UWSP professor will present water lessons for Wisconsin
“California Water is Over-Plumbed: What are the Lessons for Wisconsin?” will be presented by George J. Kraft at 6:30 p.m. Monday, Aug. 1, at the Waupaca Area Public Library.
The free presentation is the final program in the Summer Series sponsored by Winchester Academy of Waupaca.
Kraft is a professor of water resources and director for Watershed Science and Education at University of Wisconsin-Stevens Point (UWSP). He received his doctorate in soil science and geology from UW-Madison.
The California drought of 2011-2016 had enormous impacts for its water users and the state’s fish and wildlife. Like a Pentagon general who needed to see the front lines first-hand, Kraft arranged for a tour and study of the California water condition during the summer of 2015. This tour in turn influenced Kraft’s thinking about the future of Wisconsin waters.
Kraft proposes that California’s experience may be a call for Wisconsin to be slow and deliberate as it faces increased pressure on water resources, which includes more groundwater pumping for agriculture, encroachment on wetlands and shoreline development.
Authorities from California’s academic, public policy and government institutions provided insights into their immense water infrastructure that gobbles energy to move water all about California’s landscape, he said.
The drought, they said, only exposed the fragility of California water management – the true problem was a sort of arrogance that worried about neither fiscal nor water budgets, and assumed another dam could always be built, another well could always be drilled, another river (even if it was in Oregon or Washington or Canada) could be appropriated to feed an insatiable demand.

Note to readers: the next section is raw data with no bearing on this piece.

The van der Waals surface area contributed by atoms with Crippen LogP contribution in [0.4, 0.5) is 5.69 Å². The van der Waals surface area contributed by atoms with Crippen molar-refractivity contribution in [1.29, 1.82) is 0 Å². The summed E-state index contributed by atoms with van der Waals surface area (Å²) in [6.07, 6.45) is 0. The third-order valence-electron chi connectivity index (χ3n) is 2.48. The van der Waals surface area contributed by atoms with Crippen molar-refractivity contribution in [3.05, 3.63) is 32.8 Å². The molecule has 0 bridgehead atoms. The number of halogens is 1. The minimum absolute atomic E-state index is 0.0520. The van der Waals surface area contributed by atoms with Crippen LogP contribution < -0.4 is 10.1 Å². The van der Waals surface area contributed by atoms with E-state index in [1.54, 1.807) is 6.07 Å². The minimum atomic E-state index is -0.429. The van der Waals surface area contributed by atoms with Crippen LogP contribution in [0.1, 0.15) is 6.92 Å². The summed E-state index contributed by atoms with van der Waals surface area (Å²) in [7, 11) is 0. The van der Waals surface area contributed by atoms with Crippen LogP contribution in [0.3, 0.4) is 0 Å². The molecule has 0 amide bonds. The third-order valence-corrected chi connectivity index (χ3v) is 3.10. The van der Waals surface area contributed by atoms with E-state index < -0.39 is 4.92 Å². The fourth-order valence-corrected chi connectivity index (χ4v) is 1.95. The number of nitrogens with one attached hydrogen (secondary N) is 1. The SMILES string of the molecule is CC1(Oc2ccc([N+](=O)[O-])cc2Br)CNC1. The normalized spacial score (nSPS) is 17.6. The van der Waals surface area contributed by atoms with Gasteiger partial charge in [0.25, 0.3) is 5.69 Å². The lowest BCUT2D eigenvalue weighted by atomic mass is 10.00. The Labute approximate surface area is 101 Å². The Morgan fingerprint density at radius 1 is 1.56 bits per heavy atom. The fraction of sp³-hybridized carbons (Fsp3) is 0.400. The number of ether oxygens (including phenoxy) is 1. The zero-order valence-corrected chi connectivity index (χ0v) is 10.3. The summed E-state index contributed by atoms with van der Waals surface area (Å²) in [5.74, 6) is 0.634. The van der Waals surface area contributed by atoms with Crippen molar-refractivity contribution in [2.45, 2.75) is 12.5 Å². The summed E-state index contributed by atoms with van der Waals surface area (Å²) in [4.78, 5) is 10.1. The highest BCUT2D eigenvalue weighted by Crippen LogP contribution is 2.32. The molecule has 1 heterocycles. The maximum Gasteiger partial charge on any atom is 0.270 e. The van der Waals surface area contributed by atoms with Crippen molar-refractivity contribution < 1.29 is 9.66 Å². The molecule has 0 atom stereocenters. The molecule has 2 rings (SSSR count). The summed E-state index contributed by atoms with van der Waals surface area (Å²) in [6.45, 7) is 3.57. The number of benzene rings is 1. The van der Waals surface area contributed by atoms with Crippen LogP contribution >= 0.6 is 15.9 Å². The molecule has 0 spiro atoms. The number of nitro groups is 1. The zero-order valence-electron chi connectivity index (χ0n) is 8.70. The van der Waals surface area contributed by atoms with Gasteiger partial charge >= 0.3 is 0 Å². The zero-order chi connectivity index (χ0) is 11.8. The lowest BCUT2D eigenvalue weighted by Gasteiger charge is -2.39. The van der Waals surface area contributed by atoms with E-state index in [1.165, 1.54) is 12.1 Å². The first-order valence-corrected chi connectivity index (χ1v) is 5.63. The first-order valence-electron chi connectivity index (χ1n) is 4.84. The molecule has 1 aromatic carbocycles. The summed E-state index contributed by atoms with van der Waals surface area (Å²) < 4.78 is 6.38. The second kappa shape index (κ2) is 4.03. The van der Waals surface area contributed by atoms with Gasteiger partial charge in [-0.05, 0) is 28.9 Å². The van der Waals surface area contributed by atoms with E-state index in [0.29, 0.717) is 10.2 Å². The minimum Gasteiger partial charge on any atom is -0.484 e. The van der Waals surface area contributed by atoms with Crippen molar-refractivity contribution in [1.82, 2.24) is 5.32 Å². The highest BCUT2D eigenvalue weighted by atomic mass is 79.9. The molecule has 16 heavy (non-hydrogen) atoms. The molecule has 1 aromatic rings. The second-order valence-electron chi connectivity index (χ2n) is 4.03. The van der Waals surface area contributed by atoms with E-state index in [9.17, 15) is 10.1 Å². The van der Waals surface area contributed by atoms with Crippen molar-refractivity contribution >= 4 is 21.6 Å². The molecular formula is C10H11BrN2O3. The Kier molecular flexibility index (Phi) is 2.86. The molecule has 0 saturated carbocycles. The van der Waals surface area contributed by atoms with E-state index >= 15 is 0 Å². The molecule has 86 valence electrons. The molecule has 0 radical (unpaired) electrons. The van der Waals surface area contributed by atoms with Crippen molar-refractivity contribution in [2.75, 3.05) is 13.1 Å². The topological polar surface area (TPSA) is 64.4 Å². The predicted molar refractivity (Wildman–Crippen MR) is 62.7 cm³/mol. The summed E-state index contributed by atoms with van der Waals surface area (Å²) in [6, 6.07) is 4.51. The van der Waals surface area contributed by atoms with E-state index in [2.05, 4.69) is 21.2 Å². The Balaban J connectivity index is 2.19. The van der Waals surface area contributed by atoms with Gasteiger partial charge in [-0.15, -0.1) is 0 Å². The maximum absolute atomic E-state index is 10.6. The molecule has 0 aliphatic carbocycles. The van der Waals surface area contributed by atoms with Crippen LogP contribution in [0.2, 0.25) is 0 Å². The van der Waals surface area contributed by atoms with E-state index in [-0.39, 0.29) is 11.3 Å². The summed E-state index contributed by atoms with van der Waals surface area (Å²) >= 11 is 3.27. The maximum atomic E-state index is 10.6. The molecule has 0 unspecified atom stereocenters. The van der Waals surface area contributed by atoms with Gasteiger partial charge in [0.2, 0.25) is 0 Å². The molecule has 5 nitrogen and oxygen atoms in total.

The question for California now is how to get its water budget in order, a difficult proposition given the political might of some huge water consumers.
His research interests revolve around questions of water resource sustainability, particularly about profitable agriculture and water impacts.
Kraft was awarded the Distinguished Service Award by the Wisconsin Chapter of the American Water Resources Association for career service on Wisconsin Water issues and he has served as the governor’s representative to the Wisconsin Groundwater Coordinating Council since 2002.
Kraft’s program is free and open to the public. Cookies and coffee are served at 6 p.m. and the program begins at 6:30 p.m.
Program expenses are funded through sponsors and through gifts and donations from community members who support the Academy. Donations are tax deductible.
Kraft’s program is sponsored by Carol Elvery and Bruce Inkmann.
For more information about Winchester Academy check Winchesteracademywaupaca.org, follow Winchester on Facebook, or contact executive director Ann Buerger Linden at 715-258-2927 or [email protected]